David’s also just fine; thanks for asking. He recovered from his losses, and decided to double down on the reboot, to throw himself into his reinvention. Here is a link to a story about what he’s up to, today. Quick summary: he bought a quirky urban castle on a busy intersection there that I toured with him as he was toying with the idea, and has turned it into a retreat and an arts hub, with his partner, Cecilia Dean. He runs a pop-up events space called The Palms; ran Rockaway Taco; and of course the Concessions at Rockaway Beach, where he lost everything he owned. To feed a different side of his value system, he runs Edgemere Farm — a half-acre urban organic producer of vegetables, eggs and honey. David is as proud of his honey as he is competitive. Last time I tasted it, he dissed another high-profile mutual friend’s own rooftop version. Apparently, honey’s no joke. (And frankly, it was better.) In the castle, he now curates third-party pop-up dinners, a few of which I attended, early on; he hosts concerts; houses a baker and an acupuncturist; and Cecilia runs her magazine and culture brand, Visionnaire, out of the house.
He is immensely happy in his new life; and while food remains a big part of his world, it is now framed by a community he has cultivated, and toward which all of his activities are now aimed. It is no longer purely transactional. Rather, it is about relationship-building. In my view, that is who David really is, deep down.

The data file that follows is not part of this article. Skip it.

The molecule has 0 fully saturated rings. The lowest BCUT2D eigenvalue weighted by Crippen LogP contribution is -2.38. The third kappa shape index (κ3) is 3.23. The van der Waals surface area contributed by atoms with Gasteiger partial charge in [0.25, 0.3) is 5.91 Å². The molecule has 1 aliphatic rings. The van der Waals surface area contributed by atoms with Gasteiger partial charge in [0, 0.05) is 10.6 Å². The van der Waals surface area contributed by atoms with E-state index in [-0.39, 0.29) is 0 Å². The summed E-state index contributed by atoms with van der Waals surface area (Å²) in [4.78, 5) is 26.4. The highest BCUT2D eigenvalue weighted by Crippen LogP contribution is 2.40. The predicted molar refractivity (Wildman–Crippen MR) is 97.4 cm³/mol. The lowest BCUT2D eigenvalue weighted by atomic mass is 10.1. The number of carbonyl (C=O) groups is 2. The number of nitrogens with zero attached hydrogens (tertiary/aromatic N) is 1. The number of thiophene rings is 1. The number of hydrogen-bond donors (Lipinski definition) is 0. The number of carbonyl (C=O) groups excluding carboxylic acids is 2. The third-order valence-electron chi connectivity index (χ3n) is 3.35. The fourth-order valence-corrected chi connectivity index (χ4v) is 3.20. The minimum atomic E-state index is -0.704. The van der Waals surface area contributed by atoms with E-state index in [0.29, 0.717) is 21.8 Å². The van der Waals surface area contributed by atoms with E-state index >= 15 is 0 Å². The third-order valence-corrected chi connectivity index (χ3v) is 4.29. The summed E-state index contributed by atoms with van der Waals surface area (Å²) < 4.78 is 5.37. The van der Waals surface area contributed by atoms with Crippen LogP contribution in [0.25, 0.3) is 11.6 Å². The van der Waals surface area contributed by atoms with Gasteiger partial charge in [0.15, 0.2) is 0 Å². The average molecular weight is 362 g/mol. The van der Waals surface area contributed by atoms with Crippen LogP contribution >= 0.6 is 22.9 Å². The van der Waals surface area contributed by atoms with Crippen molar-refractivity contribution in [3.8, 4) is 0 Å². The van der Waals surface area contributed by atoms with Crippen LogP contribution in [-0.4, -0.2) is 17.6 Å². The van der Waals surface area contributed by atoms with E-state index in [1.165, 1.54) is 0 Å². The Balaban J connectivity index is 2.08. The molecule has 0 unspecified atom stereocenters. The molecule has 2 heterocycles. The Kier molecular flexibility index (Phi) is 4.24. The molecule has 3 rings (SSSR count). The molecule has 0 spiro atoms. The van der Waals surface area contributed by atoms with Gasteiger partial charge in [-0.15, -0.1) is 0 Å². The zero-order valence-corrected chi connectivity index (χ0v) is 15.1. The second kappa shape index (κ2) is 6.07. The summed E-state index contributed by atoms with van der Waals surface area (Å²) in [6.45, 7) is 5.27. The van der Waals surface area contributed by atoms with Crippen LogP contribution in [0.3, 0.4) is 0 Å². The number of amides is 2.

I tell David’s story because no matter how modest or successful one is, a reboot is firmly within your grasp, with or without a hurricane. All you need to do is to reflect on how you can be the change you wish to see in the world — your world.
And again, right now, for the first time in your life, if you do so, you will be in the majority, or at least a large minority. All you need to do is to overcome your inner Needlessly Negative Nellie.
In a storm, our natural instinct is to hunker down and wait it out, until it’s safe again. Well, we are in one — a cataclysm. If you want to hunker down, go ahead. But in doing so, you’ll miss out on the opportunity to rethink some aspect of your life, if not all, before the music stops and the chairs are once again filled. What this particular storm has done is to unmoor everyone, emptying a number of seats, and unearthing ones we may not have known existed. In my view, this is the perfect time to explore changes that you may have kept secret from others, or yourself; to revisit those whispers: “One day, when ‘x’ or ‘y’ happens, I’ll…”
Well, that day is here. And as much as I love a new opportunity to change things, I hope we don’t have another one like this in my lifetime.
You may want to take advantage of it, before it’s gone, and the dust settles anew.
If we think of the word ‘death’ as applying to a thing — a job, a relationship, a home, a routine, a prior commitment — and not to a person, then Herman Hesse’s quote sums up these thoughts nicely:
“The call of death is a call of love. Death can be sweet if we answer it in the affirmative, if we accept it as one of the great eternal forms of life and transformation.”